The annual report from Canada’s chief public health officer is out, and this year it focuses squarely on alcohol consumption among Canadians.
In his annual report message the Chief Public Health Officer, Dr. Gregory Taylor says that Canadians handle alcohol more like a food, when in fact it’s a mind-altering drug.
And if there’s one message he wants to get across in his annual report, it’s that alcohol is not harmless.
Drinking is risky business for women
That’s especially true for people who practice risky drinking behaviors, such as women.
According to the report, risky drinking is on the rise among women, especially women 35 and older.
Not only that, binge drinking has increased among women 15 and older.
“In 2013, 56 per cent of women aged 15 years and older reported binge drinking (four drinks or more in one sitting) at least once in the previous year compared to 44 per cent in 2004.”
Why are women drinking so much?
Ann Dowset-Johnston is the author of Drink: The Intimate Relationship between Women and Alcohol. A former journalist, she has put extensive research into the relationship between women and alcohol.
She says she’s identified three main reasons why risky drinking is increasing among women.
“Sometime in the mid-199s the spirits industry decided they were losing out to beer and invented the alco-pop, and really aculturated a young generation of women to drink hard liquor. So, you know they start with the alco-pop and then they switch to vodka or tequila or do shots, and that has become very popular.”
Dowsett-Johnston calls it the “pinking of the market”, she points to girls night out wine, skinny girl cocktails, and mommy-juice as examples of marketing the culture of drinking directly to women.
“I think it’s become the modern women’s steroid, you race home from a busy job, you have homework to oversee, you’re making an evening meal and it’s easier to pour a glass of wine that it is to find time to go to yoga class or unwind in another way.”
3. Alcohol is a way to deal with stress, anxiety, depression, and larger issues.
She says it’s become a go-to for an entire generation, and it’s catching up.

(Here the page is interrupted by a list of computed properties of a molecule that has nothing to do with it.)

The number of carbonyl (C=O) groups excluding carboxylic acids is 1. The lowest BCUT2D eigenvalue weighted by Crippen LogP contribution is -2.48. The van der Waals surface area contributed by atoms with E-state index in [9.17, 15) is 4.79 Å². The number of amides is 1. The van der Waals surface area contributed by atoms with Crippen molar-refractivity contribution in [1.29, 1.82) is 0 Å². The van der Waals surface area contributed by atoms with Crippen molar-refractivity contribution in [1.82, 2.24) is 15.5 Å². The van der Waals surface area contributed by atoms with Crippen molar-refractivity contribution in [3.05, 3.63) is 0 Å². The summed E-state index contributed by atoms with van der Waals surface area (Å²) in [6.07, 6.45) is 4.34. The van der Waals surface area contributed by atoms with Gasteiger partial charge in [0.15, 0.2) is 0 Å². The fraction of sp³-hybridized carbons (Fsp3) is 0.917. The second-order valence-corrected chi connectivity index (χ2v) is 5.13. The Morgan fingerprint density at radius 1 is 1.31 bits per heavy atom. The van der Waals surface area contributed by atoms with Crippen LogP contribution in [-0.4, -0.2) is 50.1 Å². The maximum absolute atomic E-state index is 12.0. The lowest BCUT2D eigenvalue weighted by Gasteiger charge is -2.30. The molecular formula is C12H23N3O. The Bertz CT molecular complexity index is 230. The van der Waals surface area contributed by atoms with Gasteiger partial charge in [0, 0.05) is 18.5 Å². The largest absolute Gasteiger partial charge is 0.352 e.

“And we know there are health implications now. We used to think it was just liver disease and drunk driving, but let’s just take the breast cancer indicator, which is that 15 per cent of breast cancer case are attributable to alcohol consumption.”
Breast cancer connection
According to the report, recent research shows that one drink per day may increase the risk for breast cancer in women, and the more you drink, the more you increase your risk for breast cancer.
Yet Canada’s Low-Risk Alcohol Drinking Guidelines advise women to drink no more than 10 drinks a week, and no more than 2 drinks a day at most.
So how many drinks are safe?
“There is no safe number. I really advise women “know your history”. If you’ve a female relative – a mother, a grandmother – who’s had breast cancer, you should be aware of these figures.”
Dowsett-Johnston says that the guideline is not a recommendation to consume alcohol, it simply lists the maximum safe consumption levels for men and women, as well as tips to avoid risky drinking, such as planning alcohol-free days and taking breaks.
What are the risks to women?
“As a population, women are less at risk for negative impacts from alcohol because they tend to drink less than men. As individuals, women are more at risk for harm from alcohol due to biological and social factors.” (report)
“Democratically we’re equal, but metabolically and hormonally we aren’t when it comes to alcohol.We become addicted much faster, it’s not just body size, it’s chemistry. We get liver disease much faster and we have cognitive decline much faster with alcohol consumption.”
She says we need to be aware of the effects, because we also put ourselves at risk for sexual assault and rape.
“And even worse, if we are sexually assaulted we may be too embarrassed or too ashamed to tell anybody, and (then) drink to numb the pain. And there’s a huge connection with trauma.”
The report mirrors that concern, stating that women can be more vulnerable to sexual assault or other violence when drinking beyond their capacity.
Dowsett-Johnston says its important to support young women in understanding the dangers of alcohol.
“So many young women say they drink to feel socially accepted, to deal with social anxiety, and it’s a dangerous sport. I think more than anything, what I would like to see is just pay it some respect. It is a hugely effective and risky drug. We don’t tend to think of it as a drug, and we need to.”